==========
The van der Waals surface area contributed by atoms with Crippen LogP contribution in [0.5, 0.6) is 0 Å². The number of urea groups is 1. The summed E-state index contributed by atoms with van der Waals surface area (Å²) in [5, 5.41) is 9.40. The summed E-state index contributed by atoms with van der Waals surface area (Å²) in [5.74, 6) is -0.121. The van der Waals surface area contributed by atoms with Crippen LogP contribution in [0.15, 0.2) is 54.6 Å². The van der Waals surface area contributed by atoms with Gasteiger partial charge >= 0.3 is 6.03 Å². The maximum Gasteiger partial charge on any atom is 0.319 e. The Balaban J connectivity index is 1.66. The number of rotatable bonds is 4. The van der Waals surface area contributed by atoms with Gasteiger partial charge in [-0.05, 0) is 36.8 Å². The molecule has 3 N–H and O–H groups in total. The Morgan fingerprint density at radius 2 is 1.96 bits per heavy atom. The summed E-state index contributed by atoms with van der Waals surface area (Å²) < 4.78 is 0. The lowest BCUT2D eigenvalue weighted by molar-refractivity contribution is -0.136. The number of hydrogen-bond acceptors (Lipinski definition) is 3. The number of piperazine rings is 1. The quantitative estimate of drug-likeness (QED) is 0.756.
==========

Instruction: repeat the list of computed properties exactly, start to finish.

The van der Waals surface area contributed by atoms with Crippen LogP contribution in [0.5, 0.6) is 0 Å². The number of urea groups is 1. The summed E-state index contributed by atoms with van der Waals surface area (Å²) in [5, 5.41) is 9.40. The summed E-state index contributed by atoms with van der Waals surface area (Å²) in [5.74, 6) is -0.121. The van der Waals surface area contributed by atoms with Crippen LogP contribution in [0.15, 0.2) is 54.6 Å². The van der Waals surface area contributed by atoms with Gasteiger partial charge >= 0.3 is 6.03 Å². The maximum Gasteiger partial charge on any atom is 0.319 e. The Balaban J connectivity index is 1.66. The number of rotatable bonds is 4. The van der Waals surface area contributed by atoms with Gasteiger partial charge in [-0.05, 0) is 36.8 Å². The molecule has 3 N–H and O–H groups in total. The Morgan fingerprint density at radius 2 is 1.96 bits per heavy atom. The summed E-state index contributed by atoms with van der Waals surface area (Å²) < 4.78 is 0. The lowest BCUT2D eigenvalue weighted by molar-refractivity contribution is -0.136. The number of hydrogen-bond acceptors (Lipinski definition) is 3. The number of piperazine rings is 1. The quantitative estimate of drug-likeness (QED) is 0.756.